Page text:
A costly meal
On 26 September 2014 Penny was in Barcelona. Penny was hungry and went to a local restaurant. After ordering, she sat down and put her hand bag on the table within reach.
Penny enjoyed her meal but after she had finished she realised that her handbag was gone.
Penny reported the theft to local authorities and called her insurer, Paramount Protection (“Paramount”).
After returning to New Zealand, Penny put in a claim for the policy limit of $250 NZD to compensate her for the loss of $750 NZD equivalent currency that was in her handbag.
Paramount declined Penny’s claim relying on the policy wording that said Paramount would not pay for stolen money if the cash, bank notes or cash were not on your person at the time they were stolen.
Penny did not believe that it was clear the exclusion clause was limited to items that were either on her person or secured to her with a strap. Penny believed that having the item close enough to her where she could exert control would be reasonable. Penny reasoned this would be similar to keeping her items in her hotel room but not in the secure safe.
Paramount was of the view that the policy sets a higher standard for the safekeeping of cash, bank notes, currency notes or money or postal orders. This higher standard requires that for cover to exist, these items have to be on your person when a theft occurs, as opposed to a lesser standard of care for other goods such as cameras or luggage. Paramount believed the exclusion was clear when compared to other sections of the policy and as the money was not on Penny’s person, Paramount was not liable for Penny’s loss.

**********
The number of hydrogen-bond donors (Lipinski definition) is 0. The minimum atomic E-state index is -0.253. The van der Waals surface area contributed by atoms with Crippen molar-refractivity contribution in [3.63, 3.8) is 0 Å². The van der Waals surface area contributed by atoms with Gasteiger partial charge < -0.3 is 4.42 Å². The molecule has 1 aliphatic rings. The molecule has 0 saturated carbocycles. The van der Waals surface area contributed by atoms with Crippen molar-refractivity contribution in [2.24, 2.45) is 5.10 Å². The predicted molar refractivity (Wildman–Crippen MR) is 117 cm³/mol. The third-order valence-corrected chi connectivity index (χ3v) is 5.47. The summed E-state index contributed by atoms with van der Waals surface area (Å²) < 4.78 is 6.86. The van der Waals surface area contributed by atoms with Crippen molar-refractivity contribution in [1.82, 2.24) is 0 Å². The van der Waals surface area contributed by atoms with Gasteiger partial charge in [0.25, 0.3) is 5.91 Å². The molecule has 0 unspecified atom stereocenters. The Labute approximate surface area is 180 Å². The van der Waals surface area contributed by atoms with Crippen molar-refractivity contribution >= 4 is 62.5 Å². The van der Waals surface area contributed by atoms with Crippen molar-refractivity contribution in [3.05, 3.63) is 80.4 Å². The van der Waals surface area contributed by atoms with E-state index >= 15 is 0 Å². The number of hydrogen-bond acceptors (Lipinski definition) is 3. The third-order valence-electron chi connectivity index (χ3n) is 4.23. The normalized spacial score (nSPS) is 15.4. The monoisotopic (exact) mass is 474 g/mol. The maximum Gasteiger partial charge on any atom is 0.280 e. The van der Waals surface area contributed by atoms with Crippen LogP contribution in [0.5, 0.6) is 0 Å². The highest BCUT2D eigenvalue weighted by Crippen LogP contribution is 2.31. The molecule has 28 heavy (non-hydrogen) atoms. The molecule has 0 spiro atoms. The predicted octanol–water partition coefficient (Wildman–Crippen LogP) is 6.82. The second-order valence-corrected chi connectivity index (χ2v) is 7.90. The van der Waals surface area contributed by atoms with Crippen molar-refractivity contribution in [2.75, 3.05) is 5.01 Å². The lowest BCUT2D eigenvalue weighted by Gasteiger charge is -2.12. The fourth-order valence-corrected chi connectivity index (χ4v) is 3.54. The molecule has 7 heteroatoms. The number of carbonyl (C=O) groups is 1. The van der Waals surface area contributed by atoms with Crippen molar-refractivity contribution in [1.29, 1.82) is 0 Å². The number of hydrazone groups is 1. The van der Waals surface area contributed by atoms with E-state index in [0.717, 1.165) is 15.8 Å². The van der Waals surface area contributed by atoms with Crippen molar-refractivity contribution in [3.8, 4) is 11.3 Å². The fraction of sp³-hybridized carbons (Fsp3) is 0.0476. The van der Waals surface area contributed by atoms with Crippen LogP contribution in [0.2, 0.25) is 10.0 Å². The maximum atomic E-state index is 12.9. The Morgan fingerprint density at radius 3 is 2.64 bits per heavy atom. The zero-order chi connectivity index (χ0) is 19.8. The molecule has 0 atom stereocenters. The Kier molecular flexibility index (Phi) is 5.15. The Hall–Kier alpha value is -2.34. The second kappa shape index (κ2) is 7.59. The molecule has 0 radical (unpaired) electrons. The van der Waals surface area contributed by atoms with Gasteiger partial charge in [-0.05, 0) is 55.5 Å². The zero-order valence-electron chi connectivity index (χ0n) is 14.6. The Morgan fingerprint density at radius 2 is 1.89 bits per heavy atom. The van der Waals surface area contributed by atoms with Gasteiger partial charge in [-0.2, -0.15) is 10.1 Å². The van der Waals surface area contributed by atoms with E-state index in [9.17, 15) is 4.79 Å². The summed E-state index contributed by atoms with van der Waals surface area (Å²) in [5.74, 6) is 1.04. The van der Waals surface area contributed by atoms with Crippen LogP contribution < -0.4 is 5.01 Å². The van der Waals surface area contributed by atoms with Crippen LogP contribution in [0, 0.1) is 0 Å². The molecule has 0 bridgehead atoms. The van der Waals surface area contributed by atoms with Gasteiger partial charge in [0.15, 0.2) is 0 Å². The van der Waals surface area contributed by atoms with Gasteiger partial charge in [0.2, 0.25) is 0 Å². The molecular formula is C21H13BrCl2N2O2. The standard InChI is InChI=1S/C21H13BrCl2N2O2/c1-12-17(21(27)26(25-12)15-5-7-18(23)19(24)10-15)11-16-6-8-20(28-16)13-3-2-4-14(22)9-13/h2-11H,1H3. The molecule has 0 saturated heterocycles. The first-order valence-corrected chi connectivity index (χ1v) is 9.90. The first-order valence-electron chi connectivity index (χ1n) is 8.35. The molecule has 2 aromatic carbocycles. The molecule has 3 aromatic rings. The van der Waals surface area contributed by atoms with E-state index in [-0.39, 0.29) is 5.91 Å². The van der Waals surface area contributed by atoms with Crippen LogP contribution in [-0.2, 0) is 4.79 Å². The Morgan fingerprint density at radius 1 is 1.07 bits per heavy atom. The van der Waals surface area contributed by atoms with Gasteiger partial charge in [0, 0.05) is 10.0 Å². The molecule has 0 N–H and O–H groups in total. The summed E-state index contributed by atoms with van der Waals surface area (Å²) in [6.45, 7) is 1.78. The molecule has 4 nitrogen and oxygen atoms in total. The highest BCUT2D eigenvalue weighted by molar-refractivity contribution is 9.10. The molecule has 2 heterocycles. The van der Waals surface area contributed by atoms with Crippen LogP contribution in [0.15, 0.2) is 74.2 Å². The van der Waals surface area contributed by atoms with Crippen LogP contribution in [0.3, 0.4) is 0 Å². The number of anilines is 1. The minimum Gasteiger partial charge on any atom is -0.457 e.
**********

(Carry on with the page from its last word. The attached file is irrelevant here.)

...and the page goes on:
We investigated and found:
- While Penny had her hand bag with her, she did not have it on her person or otherwise secured to her.
- Giving the phrase ‘on your person’ its ordinary meaning, Penny did not satisfy the insuring clause.
- When contrasted with other sections of the policy, the insuring exclusion clause for cash, banknotes and currency was drafted differently. We accepted that this is because money should be secured even more carefully than other goods because currency is highly sought after and readily transferrable.
- Penny had the opportunity to read and understand the policy wording before her travel.
We found that Paramount had correctly followed its policy in denying Penny’s claim. However, in our discussions with Penny and Paramount, we considered Penny had provided some level of security and asked Paramount to consider making an ex gratia offer to Penny in recognition of her loss. Paramount offered Penny $125, half the policy limit which Penny gratefully accepted.
The wording of your insurance policy is carefully drafted to cover specific events and should be read carefully.
Phrases such as “report within 24 hours” or “on your person” will be given their ordinary meaning and read strictly by your insurer. You should comply with these phrases as closely as you can.
If you do not understand how a clause in your policy operates or what it means you should seek clarification from your insurer before travelling.